Lufthansa has just announced that they will soon be offering low-cost long haul flights; a first for a traditional European company. Their low cost subsidiary, Germanwings, which was limited until now, to domestic and European flights is to widen its horizons. Initially from the winter of 2015, under the name of Eurowings, they will propose "leisure" destinations in the Indian Ocean, South Africa and Florida from Cologne and Bonn.
To do this, the subsidiary will use 310-seater capacity long-haul Airbus A330’s, incorporating two classes: Economy and Premium towards the front.
Like any self-respecting low-cost, Eurowings will have many paying options, ranging from extra baggage to onboard consumption. Three types of tariffs will be offered but it is still too early to know the details.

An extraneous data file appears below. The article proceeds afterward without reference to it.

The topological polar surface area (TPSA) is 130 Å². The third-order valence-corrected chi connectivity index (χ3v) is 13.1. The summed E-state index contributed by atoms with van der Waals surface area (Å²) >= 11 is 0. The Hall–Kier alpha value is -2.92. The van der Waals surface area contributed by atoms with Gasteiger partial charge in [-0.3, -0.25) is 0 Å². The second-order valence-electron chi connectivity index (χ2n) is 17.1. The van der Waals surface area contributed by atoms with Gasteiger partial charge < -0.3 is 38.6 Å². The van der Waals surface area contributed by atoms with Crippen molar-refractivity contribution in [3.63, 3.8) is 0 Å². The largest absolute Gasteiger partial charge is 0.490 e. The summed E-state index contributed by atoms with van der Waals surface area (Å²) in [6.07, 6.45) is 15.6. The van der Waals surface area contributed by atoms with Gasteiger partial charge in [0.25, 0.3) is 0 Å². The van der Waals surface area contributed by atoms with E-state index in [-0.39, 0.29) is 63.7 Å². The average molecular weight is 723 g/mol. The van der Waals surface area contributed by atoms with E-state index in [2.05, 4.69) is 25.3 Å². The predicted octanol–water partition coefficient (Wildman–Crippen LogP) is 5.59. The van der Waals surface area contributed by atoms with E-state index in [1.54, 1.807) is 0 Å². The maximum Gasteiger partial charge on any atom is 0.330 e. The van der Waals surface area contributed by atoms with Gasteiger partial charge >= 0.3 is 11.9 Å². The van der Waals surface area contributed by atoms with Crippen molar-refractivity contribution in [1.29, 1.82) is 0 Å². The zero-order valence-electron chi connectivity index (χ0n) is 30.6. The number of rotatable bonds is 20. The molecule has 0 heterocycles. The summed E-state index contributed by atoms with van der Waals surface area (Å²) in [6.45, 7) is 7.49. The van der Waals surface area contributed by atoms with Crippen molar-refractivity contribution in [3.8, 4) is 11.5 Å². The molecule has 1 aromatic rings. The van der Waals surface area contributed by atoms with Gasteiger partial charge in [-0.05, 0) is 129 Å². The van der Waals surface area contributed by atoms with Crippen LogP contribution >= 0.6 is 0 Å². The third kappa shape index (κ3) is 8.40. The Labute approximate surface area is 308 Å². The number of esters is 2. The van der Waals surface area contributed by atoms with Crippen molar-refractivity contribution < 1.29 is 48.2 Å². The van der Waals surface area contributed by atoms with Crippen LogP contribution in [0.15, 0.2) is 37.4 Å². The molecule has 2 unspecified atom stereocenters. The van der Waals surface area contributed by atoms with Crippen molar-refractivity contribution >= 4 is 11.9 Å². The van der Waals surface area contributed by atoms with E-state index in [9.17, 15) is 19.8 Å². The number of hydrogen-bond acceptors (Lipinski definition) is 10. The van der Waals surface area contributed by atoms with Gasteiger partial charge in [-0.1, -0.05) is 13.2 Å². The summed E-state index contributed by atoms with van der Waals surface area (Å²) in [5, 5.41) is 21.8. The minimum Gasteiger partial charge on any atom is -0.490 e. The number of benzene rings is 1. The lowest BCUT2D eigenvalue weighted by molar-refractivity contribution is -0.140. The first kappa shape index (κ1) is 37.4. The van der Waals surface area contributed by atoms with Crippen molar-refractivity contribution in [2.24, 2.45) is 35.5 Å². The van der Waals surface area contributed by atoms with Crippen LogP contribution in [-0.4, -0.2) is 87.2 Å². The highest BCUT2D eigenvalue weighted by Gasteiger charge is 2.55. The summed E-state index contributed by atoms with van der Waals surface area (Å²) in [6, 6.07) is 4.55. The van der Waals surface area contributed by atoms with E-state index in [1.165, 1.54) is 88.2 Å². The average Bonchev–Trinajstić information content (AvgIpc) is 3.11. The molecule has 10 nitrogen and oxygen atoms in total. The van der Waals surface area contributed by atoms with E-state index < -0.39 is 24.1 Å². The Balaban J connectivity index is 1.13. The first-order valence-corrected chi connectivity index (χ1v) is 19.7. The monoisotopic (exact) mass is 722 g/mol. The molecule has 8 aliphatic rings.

Eurowings will eventually have a fleet of seven long hauls, a minute number compared to the 160 long range aircraft that make up the Lufthansa Group. Nevertheless, the objective of the German company’s head, Carsten Spohr, is to attack other low-cost airlines by offering destinations they cannot offer, and at attractive prices.
However, for this model to work, Eurowings will have to reduce its operating costs by 40%, compared with those of Lufthansa, in particular by the system of having to purchase tickets exclusively online.
This low-cost long-haul project, is something that does not seem to be popular amongst the flight crew. This week, the German company’s pilots began their eleventh strike over their benefits since the beginning of the year, thus causing more financial harm to Lufthansa which already amounts to over 170 million Euros.